But I’ll find out what exactly you’re referring to.
Mr. President, you are a hundred days into your second term. On the gun bill, you put, it seems, everything into it to try to get it passed. Obviously, it didn’t. Congress has ignored your efforts to try to get them to undo these sequester cuts. There was even a bill that you threatened to veto that got 92 Democrats in the House voting yes. So my question to you is do you still have the juice to get the rest of your agenda through this Congress?
Well, if you put it that way, Jonathan — (laughter) — maybe I should just pack up and go home. (Laughter.) Golly. You know, the — I think it’s — it’s a little — (chuckles) — as Mark Twain said, you know, rumors of my demise may be a little exaggerated at this point.
Mr. President, as you’re probably aware, there’s a growing hunger strike at Guantanamo Bay, among prisoners there. Is it any surprise, really, that they would prefer death rather than have no end in sight to their confinement?
Well, it is not a surprise to me that we’ve got problems in Guantanamo, which is why, when I was campaigning in 2007 and 2008 and when I was elected in 2008, I said we need to close Guantanamo.
I continue to believe that we’ve got to close Guantanamo. I think — well, you know, I think it is critical for us to understand that Guantanamo is not necessary to keep America safe. It is expensive. It is inefficient. It hurts us in terms of our international standing. It lessens cooperation with our allies on counterterrorism efforts. It is a recruitment tool for extremists. It needs to be closed.
Now Congress determined that they would not let us close it and despite the fact that there are a number of the folks who are currently in Guantanamo who the courts have said could be returned to their country of origin or potentially a third country.
I’m going to go back at this. I’ve asked my team to review everything that’s currently being done in Guantanamo, everything that we can do administratively, and I’m going to re-engage with Congress to try to make the case that this is not something that’s in the best interests of the American people.
And it’s not sustainable.
Then do something already (scroll).
Some quotes from the bombing suspects’ uncle Ruslan Tsarni:
“Somebody radicalized them, but it wasn’t my brother.”
“Being losers. Not being able to settle themselves, and thereby just hating everyone who did. … He put a shame on the Tsarnaev family. He put a shame on the entire Chechen ethnicity, because everyone now [associates negatively] with the word Chechen. So, they put that shame on the entire ethnicity. So, that’s what I would say. Turn yourself in and whatever, whatever [unintelligible], put yourself at the discretion of those who are here. That’s what I would say.”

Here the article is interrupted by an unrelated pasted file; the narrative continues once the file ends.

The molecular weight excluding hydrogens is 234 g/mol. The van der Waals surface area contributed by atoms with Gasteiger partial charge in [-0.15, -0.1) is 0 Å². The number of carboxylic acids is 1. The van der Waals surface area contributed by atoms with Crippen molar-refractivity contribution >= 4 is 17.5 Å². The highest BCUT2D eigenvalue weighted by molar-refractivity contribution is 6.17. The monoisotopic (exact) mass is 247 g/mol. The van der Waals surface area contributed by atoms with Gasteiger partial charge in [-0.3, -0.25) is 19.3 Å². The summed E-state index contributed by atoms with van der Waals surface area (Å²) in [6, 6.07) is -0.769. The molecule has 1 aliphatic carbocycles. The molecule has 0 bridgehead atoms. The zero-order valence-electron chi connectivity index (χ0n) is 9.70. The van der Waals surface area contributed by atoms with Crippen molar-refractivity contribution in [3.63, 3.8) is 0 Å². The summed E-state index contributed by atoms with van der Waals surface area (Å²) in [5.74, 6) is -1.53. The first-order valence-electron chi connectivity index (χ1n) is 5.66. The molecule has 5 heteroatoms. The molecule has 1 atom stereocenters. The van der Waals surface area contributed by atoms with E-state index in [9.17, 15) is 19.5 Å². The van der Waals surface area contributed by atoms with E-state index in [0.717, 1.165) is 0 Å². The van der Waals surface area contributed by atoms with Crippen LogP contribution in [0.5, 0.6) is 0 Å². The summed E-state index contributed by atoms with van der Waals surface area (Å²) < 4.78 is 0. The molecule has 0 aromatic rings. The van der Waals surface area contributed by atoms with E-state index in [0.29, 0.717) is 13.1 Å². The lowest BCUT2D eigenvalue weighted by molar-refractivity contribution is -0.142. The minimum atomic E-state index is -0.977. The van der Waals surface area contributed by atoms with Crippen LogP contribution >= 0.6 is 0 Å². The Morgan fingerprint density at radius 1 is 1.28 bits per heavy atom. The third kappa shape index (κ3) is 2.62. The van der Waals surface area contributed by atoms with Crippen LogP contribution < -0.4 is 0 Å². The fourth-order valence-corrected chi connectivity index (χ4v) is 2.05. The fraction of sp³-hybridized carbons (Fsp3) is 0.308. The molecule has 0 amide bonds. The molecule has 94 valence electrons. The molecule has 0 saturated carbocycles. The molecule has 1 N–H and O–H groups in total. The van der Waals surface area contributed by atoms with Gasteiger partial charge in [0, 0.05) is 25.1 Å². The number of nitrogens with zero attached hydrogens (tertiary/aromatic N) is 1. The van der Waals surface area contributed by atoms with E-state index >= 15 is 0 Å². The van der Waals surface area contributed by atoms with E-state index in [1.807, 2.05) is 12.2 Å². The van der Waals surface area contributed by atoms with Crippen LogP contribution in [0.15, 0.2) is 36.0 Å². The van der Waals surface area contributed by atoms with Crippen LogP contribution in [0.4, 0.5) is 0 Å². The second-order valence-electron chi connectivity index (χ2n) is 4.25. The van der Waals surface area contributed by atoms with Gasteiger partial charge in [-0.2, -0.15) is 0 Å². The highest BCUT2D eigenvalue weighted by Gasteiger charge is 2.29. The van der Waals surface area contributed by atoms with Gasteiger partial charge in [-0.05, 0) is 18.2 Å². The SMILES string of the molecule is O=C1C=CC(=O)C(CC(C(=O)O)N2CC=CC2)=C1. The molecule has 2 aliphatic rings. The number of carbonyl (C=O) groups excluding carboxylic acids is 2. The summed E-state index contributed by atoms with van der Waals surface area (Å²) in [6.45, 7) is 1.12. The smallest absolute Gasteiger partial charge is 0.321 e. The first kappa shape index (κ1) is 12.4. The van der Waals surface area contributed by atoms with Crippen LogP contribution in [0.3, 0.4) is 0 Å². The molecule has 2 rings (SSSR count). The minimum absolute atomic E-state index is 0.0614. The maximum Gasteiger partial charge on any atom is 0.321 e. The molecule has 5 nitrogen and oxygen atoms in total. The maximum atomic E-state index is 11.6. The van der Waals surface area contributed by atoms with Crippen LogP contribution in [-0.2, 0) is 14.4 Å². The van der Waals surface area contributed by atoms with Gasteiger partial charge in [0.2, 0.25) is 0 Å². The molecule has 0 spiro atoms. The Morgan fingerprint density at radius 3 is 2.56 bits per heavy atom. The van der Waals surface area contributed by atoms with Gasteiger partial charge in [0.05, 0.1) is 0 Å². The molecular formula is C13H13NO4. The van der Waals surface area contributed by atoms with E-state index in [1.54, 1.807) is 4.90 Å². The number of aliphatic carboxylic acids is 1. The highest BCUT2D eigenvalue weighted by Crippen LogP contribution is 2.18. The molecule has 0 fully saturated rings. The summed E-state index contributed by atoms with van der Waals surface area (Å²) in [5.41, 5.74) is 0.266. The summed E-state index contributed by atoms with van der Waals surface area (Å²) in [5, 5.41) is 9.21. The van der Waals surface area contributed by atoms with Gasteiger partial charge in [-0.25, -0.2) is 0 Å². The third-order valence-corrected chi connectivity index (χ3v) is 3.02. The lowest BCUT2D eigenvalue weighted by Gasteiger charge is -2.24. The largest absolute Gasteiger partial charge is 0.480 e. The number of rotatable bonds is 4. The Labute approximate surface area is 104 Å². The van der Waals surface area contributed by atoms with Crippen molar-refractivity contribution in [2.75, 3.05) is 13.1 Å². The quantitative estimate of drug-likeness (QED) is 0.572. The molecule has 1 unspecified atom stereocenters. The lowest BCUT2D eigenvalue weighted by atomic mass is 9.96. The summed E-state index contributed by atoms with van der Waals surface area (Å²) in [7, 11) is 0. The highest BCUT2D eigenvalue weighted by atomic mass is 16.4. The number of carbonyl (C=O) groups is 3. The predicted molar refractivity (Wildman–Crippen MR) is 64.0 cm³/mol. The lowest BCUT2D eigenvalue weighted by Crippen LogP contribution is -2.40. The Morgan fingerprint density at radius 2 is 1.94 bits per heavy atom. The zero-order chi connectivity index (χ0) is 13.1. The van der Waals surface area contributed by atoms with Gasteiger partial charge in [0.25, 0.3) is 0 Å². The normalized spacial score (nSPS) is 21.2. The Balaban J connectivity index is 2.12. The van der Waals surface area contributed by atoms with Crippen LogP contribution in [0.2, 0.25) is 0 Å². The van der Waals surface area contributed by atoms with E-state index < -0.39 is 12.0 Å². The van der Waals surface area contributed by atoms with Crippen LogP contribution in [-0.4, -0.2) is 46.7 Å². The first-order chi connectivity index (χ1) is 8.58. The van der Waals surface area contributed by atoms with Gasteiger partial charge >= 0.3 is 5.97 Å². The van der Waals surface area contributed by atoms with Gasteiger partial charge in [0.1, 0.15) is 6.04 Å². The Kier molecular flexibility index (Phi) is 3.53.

“Any claim that this has something to do with Islam is a fraud.”
“He put a shame on our family. He put a shame on the entire Chechnyan ethnicity because now everyone blames Chechnyans.”
“Those who suffered, we sharing with them in their grief. I’m ready just to meet with them. I’m ready just to bend in front of them, to kneel in front of them, seeking that forgiveness. In the name of the family.”
The marathon bombing suspects’ uncle, Ruslan Tsarni of Montgomery Village, Md., told the AP that they are from a Russian region near Chechnya and that they lived together near Boston and had been in the United States for about 10 years.
Speaking outside his home, Tsarni told Dzhokhar Tsarnaev — who remained at large and considered “extremely dangerous” — that he brought shame to the family.
“Dzhokhar, if you are alive, turn yourself in and ask for forgiveness,” he said.
The Political Carnival T-Shirt
Modeled by @suzannegypsy
Lt. Col Barry Wingard is the lawyer for Gitmo detainee Fayiz Al-Kandari. For their ongoing story + related topics, please click on the link below:
Kuwaiti Citizen Detained at Guantanamo since 2002
The Political Carnival is a participant in the Amazon Services LLC Associates Program, an affiliate advertising program designed to provide a means for sites to earn advertising fees by advertising and linking to amazon.com.
Photographs on The Political Carnival site (please read):
Photographs from other sources sometimes appear on TPC for humorous or illustrative purposes. As it is not our intention to use these images in any inappropriate manner or to infringe upon any rights held by others, anyone holding legal rights in the use of these images who wishes to have them taken down please contact us immediately requesting such removal, with which we will comply promptly.